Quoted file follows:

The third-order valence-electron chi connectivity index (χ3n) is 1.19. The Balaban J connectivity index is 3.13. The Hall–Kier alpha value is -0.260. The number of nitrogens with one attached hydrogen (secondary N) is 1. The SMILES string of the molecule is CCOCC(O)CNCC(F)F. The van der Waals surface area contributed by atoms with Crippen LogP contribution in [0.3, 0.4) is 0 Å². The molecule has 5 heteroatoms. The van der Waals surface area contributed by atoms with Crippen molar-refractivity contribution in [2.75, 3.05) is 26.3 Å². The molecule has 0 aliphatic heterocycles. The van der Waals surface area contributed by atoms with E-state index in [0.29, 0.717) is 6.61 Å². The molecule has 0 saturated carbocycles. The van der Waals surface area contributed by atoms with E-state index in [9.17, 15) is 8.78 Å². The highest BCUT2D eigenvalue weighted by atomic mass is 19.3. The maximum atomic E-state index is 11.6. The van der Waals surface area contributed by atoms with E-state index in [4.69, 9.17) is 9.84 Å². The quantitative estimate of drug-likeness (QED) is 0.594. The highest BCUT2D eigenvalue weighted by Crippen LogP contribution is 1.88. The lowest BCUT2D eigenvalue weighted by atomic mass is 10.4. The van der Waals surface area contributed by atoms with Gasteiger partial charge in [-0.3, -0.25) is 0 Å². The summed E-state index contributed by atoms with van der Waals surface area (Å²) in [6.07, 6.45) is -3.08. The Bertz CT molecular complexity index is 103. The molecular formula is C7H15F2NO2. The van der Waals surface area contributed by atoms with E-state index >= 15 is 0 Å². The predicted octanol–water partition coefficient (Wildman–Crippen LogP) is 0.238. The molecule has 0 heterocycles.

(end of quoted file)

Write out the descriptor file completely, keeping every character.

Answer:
The third-order valence-electron chi connectivity index (χ3n) is 1.19. The Balaban J connectivity index is 3.13. The Hall–Kier alpha value is -0.260. The number of nitrogens with one attached hydrogen (secondary N) is 1. The SMILES string of the molecule is CCOCC(O)CNCC(F)F. The van der Waals surface area contributed by atoms with Crippen LogP contribution in [0.3, 0.4) is 0 Å². The molecule has 5 heteroatoms. The van der Waals surface area contributed by atoms with Crippen molar-refractivity contribution in [2.75, 3.05) is 26.3 Å². The molecule has 0 aliphatic heterocycles. The van der Waals surface area contributed by atoms with E-state index in [0.29, 0.717) is 6.61 Å². The molecule has 0 saturated carbocycles. The van der Waals surface area contributed by atoms with E-state index in [9.17, 15) is 8.78 Å². The highest BCUT2D eigenvalue weighted by atomic mass is 19.3. The maximum atomic E-state index is 11.6. The van der Waals surface area contributed by atoms with E-state index in [4.69, 9.17) is 9.84 Å². The quantitative estimate of drug-likeness (QED) is 0.594. The highest BCUT2D eigenvalue weighted by Crippen LogP contribution is 1.88. The lowest BCUT2D eigenvalue weighted by atomic mass is 10.4. The van der Waals surface area contributed by atoms with Gasteiger partial charge in [-0.3, -0.25) is 0 Å². The summed E-state index contributed by atoms with van der Waals surface area (Å²) in [6.07, 6.45) is -3.08. The Bertz CT molecular complexity index is 103. The molecular formula is C7H15F2NO2. The van der Waals surface area contributed by atoms with E-state index >= 15 is 0 Å². The predicted octanol–water partition coefficient (Wildman–Crippen LogP) is 0.238. The molecule has 0 heterocycles.